We spent a beautiful summer day downtown yesterday. First we visited the Adler Planetarium to see the new sky show. We walked from the Adler to Millennium Park, where we met friends to hear a concert.
We try to meet friends at Millennium Park at least once a summer. It's a great central meeting place for everyone and there's nothing better than sitting under the stars with Chicago's skyline to the west while you listen to fabulous music.
We always arrive early so the kids can play in the Crown Fountain. We were settling in for a lovely summer evening when the clouds started rolling in. Since we're in the technology age, Daddy and a friend pulled out their mobile devices and checks various weather sites.
When it became clear the lightening was getting closer and closer, we started talking about gathering our stuff and heading indoors. Millennium Park has underground bathrooms so we could take shelter in the hallway until the storm passed. Yes, I know it sounds strange to take shelter in a hall leading to a bathroom, but this corridor is blocks long, wide, well-lit and air conditioned.
We gathered up our stuff and started taking it down. Just as the last items was heading underground, we saw the fountain group coming back. We all made it underground.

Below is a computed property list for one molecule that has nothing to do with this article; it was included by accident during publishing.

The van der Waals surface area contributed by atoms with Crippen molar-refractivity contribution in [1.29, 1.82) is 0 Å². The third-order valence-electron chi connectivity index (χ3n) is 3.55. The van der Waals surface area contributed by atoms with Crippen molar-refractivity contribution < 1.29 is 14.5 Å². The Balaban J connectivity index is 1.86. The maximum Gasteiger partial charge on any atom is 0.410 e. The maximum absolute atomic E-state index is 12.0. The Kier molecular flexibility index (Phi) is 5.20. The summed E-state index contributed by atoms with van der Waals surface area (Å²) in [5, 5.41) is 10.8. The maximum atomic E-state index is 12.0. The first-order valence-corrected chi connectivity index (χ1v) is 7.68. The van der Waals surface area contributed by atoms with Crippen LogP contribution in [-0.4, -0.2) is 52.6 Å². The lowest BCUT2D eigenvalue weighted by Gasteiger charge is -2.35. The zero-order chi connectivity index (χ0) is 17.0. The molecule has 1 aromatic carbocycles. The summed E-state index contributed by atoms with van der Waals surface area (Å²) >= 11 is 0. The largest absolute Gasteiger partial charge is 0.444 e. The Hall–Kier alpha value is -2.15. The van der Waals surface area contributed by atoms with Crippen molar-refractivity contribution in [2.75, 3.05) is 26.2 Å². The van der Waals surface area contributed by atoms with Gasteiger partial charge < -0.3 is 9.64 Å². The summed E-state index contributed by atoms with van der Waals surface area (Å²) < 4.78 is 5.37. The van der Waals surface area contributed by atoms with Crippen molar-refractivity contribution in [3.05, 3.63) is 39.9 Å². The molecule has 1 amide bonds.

For a bit we were underground with just a few others. Several people set-up their chairs, opened their picnic baskets and had dinner. We just stood with our stuff. Ten people have too much stuff to set-up over and over again. Besides, it was a fast moving storm according to all reports. If it was going to rain, it was going to start and end quickly.
We were just starting to wonder if we made the right choice when the rain started. We heard a crack of thunder that sounded like the end of the world. From our viewpoint, looking up the stairs, we saw darkness and rain -- lots of rain.
People started running into the shelter with all their stuff. Suddenly the several blocks long, wide, air conditioned corridor was crowded, warm and wet. Everyone stood around laughing at the situation. Really, what else was there to do?
After some time passed, we were all getting hot and tired. The kids were sitting on the ground, behaving well, but clearly ready to get back outside. The blond twin and I looked at each other. She gave me that half-smile that says "I know we're all in this together, but it isn't fun." I gave her the same half-smile and said, "Baby, at least it's a good story to tell your friends."
Luckily it wasn't the end of the story. We did get back outside. We set-up camp again using a plastic table cloth to protect the blankets from the wet ground. Everyone ate too much food. The kids took off to the back where they could play. Other kids joined them. We heard good music, chatted with friends and left with a good story. It was a good night.